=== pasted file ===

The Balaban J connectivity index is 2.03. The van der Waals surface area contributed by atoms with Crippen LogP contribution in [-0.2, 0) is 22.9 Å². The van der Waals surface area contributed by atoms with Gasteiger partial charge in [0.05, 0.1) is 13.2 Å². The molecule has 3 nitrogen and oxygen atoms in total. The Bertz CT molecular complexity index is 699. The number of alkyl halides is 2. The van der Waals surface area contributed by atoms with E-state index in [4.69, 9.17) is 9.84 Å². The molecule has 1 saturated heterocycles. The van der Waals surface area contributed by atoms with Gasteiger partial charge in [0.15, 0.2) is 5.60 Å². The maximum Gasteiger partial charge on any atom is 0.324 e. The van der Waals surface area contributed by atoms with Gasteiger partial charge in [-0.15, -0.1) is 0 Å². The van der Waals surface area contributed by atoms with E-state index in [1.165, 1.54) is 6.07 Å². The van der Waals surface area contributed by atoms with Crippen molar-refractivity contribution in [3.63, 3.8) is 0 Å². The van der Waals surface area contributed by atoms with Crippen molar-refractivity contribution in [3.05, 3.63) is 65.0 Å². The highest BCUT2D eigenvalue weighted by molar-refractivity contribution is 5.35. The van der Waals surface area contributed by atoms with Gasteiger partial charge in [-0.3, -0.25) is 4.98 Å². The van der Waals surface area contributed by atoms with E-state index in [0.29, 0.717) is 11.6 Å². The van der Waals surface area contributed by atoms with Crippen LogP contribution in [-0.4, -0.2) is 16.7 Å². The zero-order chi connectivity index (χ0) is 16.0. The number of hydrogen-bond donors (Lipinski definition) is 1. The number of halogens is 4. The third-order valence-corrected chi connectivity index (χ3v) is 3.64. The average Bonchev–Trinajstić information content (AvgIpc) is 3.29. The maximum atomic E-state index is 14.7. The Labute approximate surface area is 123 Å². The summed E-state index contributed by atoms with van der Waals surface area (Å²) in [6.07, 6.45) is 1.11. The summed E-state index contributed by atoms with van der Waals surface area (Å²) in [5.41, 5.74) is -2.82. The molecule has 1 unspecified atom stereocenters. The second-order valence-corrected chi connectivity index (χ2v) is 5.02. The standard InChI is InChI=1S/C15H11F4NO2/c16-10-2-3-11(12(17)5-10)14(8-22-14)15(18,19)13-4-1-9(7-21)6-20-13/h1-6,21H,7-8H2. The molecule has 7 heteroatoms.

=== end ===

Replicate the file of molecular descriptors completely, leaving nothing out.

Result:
The Balaban J connectivity index is 2.03. The van der Waals surface area contributed by atoms with Crippen LogP contribution in [-0.2, 0) is 22.9 Å². The van der Waals surface area contributed by atoms with Gasteiger partial charge in [0.05, 0.1) is 13.2 Å². The molecule has 3 nitrogen and oxygen atoms in total. The Bertz CT molecular complexity index is 699. The number of alkyl halides is 2. The van der Waals surface area contributed by atoms with E-state index in [4.69, 9.17) is 9.84 Å². The molecule has 1 saturated heterocycles. The van der Waals surface area contributed by atoms with Gasteiger partial charge in [0.15, 0.2) is 5.60 Å². The maximum Gasteiger partial charge on any atom is 0.324 e. The van der Waals surface area contributed by atoms with Gasteiger partial charge in [-0.15, -0.1) is 0 Å². The van der Waals surface area contributed by atoms with E-state index in [1.165, 1.54) is 6.07 Å². The van der Waals surface area contributed by atoms with Crippen molar-refractivity contribution in [3.63, 3.8) is 0 Å². The van der Waals surface area contributed by atoms with Crippen molar-refractivity contribution in [3.05, 3.63) is 65.0 Å². The highest BCUT2D eigenvalue weighted by molar-refractivity contribution is 5.35. The van der Waals surface area contributed by atoms with Gasteiger partial charge in [-0.3, -0.25) is 4.98 Å². The van der Waals surface area contributed by atoms with E-state index in [0.29, 0.717) is 11.6 Å². The van der Waals surface area contributed by atoms with Crippen LogP contribution in [-0.4, -0.2) is 16.7 Å². The zero-order chi connectivity index (χ0) is 16.0. The number of hydrogen-bond donors (Lipinski definition) is 1. The number of halogens is 4. The third-order valence-corrected chi connectivity index (χ3v) is 3.64. The average Bonchev–Trinajstić information content (AvgIpc) is 3.29. The maximum atomic E-state index is 14.7. The Labute approximate surface area is 123 Å². The summed E-state index contributed by atoms with van der Waals surface area (Å²) in [6.07, 6.45) is 1.11. The summed E-state index contributed by atoms with van der Waals surface area (Å²) in [5.41, 5.74) is -2.82. The molecule has 1 unspecified atom stereocenters. The second-order valence-corrected chi connectivity index (χ2v) is 5.02. The standard InChI is InChI=1S/C15H11F4NO2/c16-10-2-3-11(12(17)5-10)14(8-22-14)15(18,19)13-4-1-9(7-21)6-20-13/h1-6,21H,7-8H2. The molecule has 7 heteroatoms.